The Effect of Distractors on Physiological Stress During a Test
Journal of Advanced Student Sciences (JASS)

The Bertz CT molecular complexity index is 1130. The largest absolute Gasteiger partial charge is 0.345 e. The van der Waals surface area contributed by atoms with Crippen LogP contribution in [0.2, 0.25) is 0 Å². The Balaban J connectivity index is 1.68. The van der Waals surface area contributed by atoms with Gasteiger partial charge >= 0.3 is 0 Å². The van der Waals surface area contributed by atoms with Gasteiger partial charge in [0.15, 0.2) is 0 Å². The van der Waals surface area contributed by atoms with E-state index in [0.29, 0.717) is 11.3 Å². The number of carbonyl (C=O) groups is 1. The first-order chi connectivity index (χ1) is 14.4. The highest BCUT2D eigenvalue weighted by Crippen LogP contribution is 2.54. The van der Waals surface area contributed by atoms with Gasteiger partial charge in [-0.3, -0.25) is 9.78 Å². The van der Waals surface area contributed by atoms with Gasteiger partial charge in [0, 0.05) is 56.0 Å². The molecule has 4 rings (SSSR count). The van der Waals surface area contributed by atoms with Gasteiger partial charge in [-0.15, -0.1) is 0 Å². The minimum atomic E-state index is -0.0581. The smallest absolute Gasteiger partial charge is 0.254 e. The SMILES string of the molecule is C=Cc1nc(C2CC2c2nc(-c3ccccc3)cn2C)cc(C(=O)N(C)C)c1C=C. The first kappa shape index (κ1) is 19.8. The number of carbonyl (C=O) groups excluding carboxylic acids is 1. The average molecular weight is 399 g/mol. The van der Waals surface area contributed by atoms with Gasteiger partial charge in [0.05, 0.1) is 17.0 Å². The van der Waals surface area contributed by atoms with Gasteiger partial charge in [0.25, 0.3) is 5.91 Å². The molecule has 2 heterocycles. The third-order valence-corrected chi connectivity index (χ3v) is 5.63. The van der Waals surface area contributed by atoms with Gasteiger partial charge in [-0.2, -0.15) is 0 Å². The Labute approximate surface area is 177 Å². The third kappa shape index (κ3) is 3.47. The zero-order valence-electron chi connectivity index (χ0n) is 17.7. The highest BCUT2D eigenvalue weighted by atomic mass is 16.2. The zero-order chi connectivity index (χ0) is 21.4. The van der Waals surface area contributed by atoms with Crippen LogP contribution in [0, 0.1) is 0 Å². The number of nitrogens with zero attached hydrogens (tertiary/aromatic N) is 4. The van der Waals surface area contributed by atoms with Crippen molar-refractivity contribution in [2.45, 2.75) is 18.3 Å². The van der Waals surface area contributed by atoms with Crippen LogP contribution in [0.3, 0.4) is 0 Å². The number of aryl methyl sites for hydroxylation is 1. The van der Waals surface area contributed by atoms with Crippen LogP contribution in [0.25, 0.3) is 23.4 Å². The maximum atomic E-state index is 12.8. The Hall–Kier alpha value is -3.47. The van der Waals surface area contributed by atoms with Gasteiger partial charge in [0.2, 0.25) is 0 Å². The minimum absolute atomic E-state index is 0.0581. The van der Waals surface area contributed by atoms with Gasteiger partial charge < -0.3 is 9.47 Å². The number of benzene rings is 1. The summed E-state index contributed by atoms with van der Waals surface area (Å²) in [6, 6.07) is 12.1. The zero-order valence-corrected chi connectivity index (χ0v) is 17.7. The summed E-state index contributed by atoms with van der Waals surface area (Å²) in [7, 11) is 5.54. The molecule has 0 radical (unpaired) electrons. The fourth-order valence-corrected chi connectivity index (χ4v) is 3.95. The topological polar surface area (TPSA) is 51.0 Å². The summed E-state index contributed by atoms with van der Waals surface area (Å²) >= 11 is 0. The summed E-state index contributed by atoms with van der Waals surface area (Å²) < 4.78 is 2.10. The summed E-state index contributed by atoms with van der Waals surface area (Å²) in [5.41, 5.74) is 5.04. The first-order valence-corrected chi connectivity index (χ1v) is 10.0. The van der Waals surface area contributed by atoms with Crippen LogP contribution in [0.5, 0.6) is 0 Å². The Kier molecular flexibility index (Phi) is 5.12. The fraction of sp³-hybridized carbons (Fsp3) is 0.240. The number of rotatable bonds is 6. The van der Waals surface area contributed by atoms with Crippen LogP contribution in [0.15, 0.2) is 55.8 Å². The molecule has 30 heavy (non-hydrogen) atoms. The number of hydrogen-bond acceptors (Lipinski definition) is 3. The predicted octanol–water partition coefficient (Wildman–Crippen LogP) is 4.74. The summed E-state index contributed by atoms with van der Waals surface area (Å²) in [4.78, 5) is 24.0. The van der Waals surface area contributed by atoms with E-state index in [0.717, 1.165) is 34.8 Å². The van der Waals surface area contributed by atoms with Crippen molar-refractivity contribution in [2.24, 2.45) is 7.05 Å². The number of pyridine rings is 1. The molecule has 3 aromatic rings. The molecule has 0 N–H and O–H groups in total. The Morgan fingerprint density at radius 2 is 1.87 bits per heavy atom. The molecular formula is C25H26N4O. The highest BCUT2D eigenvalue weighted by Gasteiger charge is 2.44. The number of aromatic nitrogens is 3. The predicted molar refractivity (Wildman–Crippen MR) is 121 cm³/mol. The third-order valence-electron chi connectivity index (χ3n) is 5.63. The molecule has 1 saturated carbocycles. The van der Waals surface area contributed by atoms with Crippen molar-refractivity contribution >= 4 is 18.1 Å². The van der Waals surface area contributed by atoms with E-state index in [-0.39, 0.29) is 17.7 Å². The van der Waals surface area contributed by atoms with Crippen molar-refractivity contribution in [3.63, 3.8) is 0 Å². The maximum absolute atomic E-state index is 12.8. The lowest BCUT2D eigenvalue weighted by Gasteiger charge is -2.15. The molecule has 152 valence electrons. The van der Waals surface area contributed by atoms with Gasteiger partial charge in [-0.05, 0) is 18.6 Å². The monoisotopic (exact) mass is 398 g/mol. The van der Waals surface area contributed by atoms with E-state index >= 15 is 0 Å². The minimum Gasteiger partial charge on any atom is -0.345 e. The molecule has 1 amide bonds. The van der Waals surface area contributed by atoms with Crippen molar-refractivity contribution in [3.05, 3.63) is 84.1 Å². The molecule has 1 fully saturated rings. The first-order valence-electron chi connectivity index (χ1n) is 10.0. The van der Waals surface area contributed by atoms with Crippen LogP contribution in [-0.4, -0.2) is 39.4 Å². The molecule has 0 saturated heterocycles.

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College exams are undoubtedly stressful, but when external distractions are present most students would say that it is even harder to concentrate. Distractions could lead to a physiological stress response and potentially a poorer performance. Previous studies suggest that noise can lead to increased stress hormone release as well as decreased performance of a task requiring concentration or thought. We wondered how common test-day distractions might affect an individual’s physiological stress response. We hypothesized that taking tests in a distracting environment would lead to elevated stress when compared to an quiet environment. Twenty UW-Madison undergraduate students completed three basic knowledge tests: the first in silence, the second with background noises (i.e. whispering and paper rustling), and the third with a proctor standing over the participant’s shoulder. We chose to measure heart rate, Electrodermal Activity (EDA), and respiratory amplitude. Paired t-tests showed that there was a significant difference in heart rate and EDA under stimuli while there was no significant difference in the respiratory amplitude. This all suggests that distractions during tests do cause measurable stress in test-takers, especially background noise.